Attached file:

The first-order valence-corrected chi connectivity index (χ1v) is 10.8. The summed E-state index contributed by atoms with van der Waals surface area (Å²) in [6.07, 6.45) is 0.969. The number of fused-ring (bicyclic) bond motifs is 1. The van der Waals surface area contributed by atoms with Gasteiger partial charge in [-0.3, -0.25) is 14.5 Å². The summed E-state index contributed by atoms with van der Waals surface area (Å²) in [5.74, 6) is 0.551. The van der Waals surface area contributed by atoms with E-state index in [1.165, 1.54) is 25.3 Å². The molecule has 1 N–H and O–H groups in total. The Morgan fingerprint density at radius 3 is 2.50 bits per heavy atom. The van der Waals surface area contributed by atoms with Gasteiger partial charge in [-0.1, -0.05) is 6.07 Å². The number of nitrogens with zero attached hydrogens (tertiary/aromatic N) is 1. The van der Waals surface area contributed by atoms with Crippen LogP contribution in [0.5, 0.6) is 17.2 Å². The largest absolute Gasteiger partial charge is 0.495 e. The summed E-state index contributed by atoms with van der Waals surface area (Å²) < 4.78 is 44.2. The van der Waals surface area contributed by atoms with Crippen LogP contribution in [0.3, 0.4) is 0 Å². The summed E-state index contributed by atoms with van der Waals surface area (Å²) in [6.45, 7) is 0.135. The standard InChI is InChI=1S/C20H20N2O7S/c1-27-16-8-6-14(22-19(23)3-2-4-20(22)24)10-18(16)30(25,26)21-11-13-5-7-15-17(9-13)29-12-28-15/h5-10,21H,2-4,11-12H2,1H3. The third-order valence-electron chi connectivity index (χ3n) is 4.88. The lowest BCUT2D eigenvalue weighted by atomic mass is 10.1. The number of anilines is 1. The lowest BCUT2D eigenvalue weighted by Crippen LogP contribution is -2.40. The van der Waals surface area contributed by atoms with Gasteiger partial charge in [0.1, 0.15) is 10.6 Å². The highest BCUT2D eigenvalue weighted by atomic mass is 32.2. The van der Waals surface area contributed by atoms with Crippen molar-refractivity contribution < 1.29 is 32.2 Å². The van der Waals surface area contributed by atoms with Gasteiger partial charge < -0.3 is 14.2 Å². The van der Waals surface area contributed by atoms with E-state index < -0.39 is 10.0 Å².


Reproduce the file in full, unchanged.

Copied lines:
The first-order valence-corrected chi connectivity index (χ1v) is 10.8. The summed E-state index contributed by atoms with van der Waals surface area (Å²) in [6.07, 6.45) is 0.969. The number of fused-ring (bicyclic) bond motifs is 1. The van der Waals surface area contributed by atoms with Gasteiger partial charge in [-0.3, -0.25) is 14.5 Å². The summed E-state index contributed by atoms with van der Waals surface area (Å²) in [5.74, 6) is 0.551. The van der Waals surface area contributed by atoms with E-state index in [1.165, 1.54) is 25.3 Å². The molecule has 1 N–H and O–H groups in total. The Morgan fingerprint density at radius 3 is 2.50 bits per heavy atom. The van der Waals surface area contributed by atoms with Gasteiger partial charge in [-0.1, -0.05) is 6.07 Å². The number of nitrogens with zero attached hydrogens (tertiary/aromatic N) is 1. The van der Waals surface area contributed by atoms with Crippen LogP contribution in [0.5, 0.6) is 17.2 Å². The largest absolute Gasteiger partial charge is 0.495 e. The summed E-state index contributed by atoms with van der Waals surface area (Å²) < 4.78 is 44.2. The van der Waals surface area contributed by atoms with Crippen LogP contribution in [0.3, 0.4) is 0 Å². The summed E-state index contributed by atoms with van der Waals surface area (Å²) in [6.45, 7) is 0.135. The standard InChI is InChI=1S/C20H20N2O7S/c1-27-16-8-6-14(22-19(23)3-2-4-20(22)24)10-18(16)30(25,26)21-11-13-5-7-15-17(9-13)29-12-28-15/h5-10,21H,2-4,11-12H2,1H3. The third-order valence-electron chi connectivity index (χ3n) is 4.88. The lowest BCUT2D eigenvalue weighted by atomic mass is 10.1. The number of anilines is 1. The lowest BCUT2D eigenvalue weighted by Crippen LogP contribution is -2.40. The van der Waals surface area contributed by atoms with Gasteiger partial charge in [0.1, 0.15) is 10.6 Å². The highest BCUT2D eigenvalue weighted by atomic mass is 32.2. The van der Waals surface area contributed by atoms with Crippen molar-refractivity contribution < 1.29 is 32.2 Å². The van der Waals surface area contributed by atoms with Gasteiger partial charge < -0.3 is 14.2 Å². The van der Waals surface area contributed by atoms with E-state index < -0.39 is 10.0 Å².